Ginger Herb Profile:
Latin Name: Zingiber officinale
Description: a thick, knotty rhizome (tuber, root) of a perennial plant.
Parts used: only the rhizome (hence “ginger root”), fresh or dry
Medicinal Properties: Ginger is used around the world for digestive and intestinal relief. This root’s enzymes have the ability to not only to improve the movement of food through the digestive tract, but also counteract inflammation, increase blood flow and circulation, relieve arthritic pain, and reduce artery build-up. Ginger is a must-have at my home!
Common (therapeutic) uses: Arthritis, Blood Clots, Circulation, Cold Symptoms, Cramps, Depression, Diarrhea, Digestive Aid, Dizziness, Fevers, Headaches, Indigestion, Inflammation, Menstrual Conditions, Morning Sickness, Motion Sickness, Nausea, and more
Medicinal Forms: Here are a few ways to use/apply ginger:
- Infused Oil
- Salve, Balm, or Ointment
- Herbal Bath or Soak
- Tincture (traditional or cider vinegar)
- Decoction (herbal “tea” with roots)
- Herbal Honey
- Syrup or Elixir (great for children)
- Candied Ginger
- Ginger-ale with actual ginger
- Fresh root
General dosing options: (taken from The Green Pharmacy Herbal Handbook)
- 3-10 grams fresh or 2-4 gram dried ginger in a cup of hot water 2-3 daily or as needed
- up to 1/2 teaspoon of a liquid extract, tincture, honey, or syrup daily
- soak a washcloth with fresh brewed ginger “tea” and apply to skin to relieve headache, joint stiffness or abdominal cramps
Recipe to try:
Ginger’s antimicrobial properties, along with its warming, expectorant tendencies, indicate a wonderful herb for colds and the flu. The following tea recipe is common for the cold and flu season.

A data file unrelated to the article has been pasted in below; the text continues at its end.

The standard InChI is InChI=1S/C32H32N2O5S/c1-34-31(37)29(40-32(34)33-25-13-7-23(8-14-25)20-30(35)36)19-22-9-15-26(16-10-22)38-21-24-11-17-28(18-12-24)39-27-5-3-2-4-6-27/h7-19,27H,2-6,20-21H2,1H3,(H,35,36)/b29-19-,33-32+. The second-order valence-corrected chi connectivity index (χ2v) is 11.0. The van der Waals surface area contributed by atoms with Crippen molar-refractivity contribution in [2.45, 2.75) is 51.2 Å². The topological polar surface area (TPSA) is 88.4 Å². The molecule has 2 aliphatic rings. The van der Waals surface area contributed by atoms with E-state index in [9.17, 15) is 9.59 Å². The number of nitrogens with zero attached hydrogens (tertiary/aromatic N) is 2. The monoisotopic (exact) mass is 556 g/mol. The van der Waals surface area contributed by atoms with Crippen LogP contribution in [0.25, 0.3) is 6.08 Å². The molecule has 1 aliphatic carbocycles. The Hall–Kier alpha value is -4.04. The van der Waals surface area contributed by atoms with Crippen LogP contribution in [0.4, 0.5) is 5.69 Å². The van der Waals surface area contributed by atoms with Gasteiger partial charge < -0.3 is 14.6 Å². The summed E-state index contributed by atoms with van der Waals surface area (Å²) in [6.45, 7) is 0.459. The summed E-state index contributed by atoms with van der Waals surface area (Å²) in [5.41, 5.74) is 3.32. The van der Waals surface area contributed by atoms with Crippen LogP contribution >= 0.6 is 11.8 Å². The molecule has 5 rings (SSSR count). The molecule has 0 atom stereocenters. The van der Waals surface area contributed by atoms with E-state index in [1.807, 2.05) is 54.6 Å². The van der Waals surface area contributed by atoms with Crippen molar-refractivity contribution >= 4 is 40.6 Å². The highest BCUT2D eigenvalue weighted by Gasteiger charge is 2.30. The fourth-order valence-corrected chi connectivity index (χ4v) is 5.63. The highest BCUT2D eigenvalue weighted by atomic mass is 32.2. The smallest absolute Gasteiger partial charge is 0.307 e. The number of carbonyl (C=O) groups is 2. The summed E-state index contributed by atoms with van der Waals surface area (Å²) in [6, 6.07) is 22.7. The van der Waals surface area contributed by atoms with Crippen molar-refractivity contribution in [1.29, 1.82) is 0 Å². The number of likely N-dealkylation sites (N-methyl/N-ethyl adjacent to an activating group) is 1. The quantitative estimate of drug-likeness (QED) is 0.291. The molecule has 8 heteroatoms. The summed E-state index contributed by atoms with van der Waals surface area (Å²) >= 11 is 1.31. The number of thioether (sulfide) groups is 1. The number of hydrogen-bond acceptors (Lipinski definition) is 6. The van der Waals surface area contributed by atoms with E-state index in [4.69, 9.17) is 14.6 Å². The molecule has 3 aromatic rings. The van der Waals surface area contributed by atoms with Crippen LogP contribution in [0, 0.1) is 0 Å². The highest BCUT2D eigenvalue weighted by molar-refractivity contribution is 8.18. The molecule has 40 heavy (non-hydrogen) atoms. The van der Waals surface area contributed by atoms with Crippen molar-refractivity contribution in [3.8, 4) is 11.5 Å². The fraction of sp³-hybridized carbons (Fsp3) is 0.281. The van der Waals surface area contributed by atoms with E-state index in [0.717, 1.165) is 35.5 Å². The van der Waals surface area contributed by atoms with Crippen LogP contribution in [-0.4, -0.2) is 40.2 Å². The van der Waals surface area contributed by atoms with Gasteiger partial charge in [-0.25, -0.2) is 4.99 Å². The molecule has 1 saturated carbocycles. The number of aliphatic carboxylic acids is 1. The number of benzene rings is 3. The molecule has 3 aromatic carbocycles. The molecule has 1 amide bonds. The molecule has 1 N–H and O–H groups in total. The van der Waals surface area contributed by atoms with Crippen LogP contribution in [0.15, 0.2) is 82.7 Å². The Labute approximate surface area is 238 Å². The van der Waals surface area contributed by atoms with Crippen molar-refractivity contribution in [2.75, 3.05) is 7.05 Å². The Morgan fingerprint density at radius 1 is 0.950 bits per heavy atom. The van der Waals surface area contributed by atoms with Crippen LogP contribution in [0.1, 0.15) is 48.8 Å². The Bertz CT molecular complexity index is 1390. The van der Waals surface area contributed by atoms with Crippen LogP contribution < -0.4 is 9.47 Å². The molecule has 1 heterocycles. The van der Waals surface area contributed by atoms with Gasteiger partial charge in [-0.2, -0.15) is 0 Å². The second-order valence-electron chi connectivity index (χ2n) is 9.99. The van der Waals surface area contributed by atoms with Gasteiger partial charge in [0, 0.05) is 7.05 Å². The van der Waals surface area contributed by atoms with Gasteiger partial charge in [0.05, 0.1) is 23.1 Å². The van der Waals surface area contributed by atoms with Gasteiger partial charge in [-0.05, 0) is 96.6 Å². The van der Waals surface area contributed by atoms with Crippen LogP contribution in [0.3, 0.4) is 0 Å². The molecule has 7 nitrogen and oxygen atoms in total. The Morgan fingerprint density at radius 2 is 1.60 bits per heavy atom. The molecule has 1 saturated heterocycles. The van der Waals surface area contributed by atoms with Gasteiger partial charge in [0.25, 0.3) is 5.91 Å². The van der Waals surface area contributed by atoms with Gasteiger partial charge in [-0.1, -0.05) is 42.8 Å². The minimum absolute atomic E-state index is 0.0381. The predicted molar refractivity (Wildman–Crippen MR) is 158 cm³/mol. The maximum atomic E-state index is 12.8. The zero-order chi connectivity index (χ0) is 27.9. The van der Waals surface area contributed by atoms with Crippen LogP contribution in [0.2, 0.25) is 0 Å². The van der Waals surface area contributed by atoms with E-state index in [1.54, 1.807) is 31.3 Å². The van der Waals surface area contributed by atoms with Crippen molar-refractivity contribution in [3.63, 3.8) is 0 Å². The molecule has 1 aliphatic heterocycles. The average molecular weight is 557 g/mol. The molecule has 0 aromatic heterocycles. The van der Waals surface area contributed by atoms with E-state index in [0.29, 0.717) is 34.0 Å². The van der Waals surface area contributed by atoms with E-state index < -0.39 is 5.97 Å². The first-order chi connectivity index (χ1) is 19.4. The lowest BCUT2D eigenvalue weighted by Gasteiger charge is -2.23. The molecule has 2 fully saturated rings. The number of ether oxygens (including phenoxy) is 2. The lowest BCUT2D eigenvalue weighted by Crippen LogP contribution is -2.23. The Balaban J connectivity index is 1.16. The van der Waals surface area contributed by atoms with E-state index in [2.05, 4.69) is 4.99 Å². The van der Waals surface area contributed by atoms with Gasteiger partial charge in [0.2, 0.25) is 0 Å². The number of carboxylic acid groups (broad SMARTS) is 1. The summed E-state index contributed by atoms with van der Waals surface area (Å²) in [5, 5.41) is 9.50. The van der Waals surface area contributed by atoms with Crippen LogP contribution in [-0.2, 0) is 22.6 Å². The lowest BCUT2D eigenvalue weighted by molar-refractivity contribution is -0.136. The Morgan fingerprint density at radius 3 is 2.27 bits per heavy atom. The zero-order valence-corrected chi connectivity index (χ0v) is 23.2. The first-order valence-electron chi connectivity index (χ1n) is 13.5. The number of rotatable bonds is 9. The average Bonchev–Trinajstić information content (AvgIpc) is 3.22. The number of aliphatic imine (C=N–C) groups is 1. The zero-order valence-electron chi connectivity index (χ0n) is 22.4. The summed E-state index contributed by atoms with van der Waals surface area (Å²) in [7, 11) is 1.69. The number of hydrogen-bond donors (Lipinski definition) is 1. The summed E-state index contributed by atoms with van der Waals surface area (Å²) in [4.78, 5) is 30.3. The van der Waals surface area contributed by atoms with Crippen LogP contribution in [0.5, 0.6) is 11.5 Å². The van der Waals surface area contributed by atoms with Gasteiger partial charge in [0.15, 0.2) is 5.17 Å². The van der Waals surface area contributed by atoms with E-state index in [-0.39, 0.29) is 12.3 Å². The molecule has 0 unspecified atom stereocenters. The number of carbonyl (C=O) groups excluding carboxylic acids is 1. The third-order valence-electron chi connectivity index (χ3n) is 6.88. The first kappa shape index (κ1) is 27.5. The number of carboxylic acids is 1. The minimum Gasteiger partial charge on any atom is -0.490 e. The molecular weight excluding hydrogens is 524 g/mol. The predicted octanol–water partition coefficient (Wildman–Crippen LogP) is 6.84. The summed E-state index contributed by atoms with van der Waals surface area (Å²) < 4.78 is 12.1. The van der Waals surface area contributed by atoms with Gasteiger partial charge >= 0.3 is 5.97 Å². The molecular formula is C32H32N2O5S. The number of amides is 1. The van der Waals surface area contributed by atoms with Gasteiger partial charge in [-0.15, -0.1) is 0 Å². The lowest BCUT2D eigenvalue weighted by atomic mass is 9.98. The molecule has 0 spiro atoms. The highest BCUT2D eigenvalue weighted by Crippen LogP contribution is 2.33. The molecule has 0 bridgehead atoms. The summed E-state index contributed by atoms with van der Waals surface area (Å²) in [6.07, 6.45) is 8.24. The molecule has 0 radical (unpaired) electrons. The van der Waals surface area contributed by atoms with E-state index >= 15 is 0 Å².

• Grate a half inch of fresh ginger using a cheese grater, or mince finely with a knife. Place in a mug.
• Fill the mug with boiling water and cover. Let stand for 15 – 20minutes.
• Squeeze some fresh lemon juice into the mug, and add honey to taste. You can strain the ginger out if you want, but it isn’t necessary
• You can also do a decoction of ginger root for a stronger brew.
Precautions: Excessive amount ingested on an empty stomach could mildly irritate your GI tract. Also, may interact with anticoagulant drugs. Otherwise, ginger is very safe!
Where to find: Most grocery stores carry whole ginger root, candied ginger, and ginger “tea”. If you want to make your own remedies, you can purchase whole, dried ginger root that has been cut in small pieces at Bulk Herb Store or Glenbrook Farms. Be sure to keep your dried herb in a cool, dry place to preserve freshness.
- The Green Pharmacy Herbal Handbook by James A Duke, Ph.D.
- Medicinal Plants of the World by Ben-Erk van Wyk and Michael Wink
- Homegrown Herbs by Tammi Hartung
- The Herbal Drugstore by Linda B White M.D., Steven Foster
- Bulk Herb Store (note: this is my affiliate link)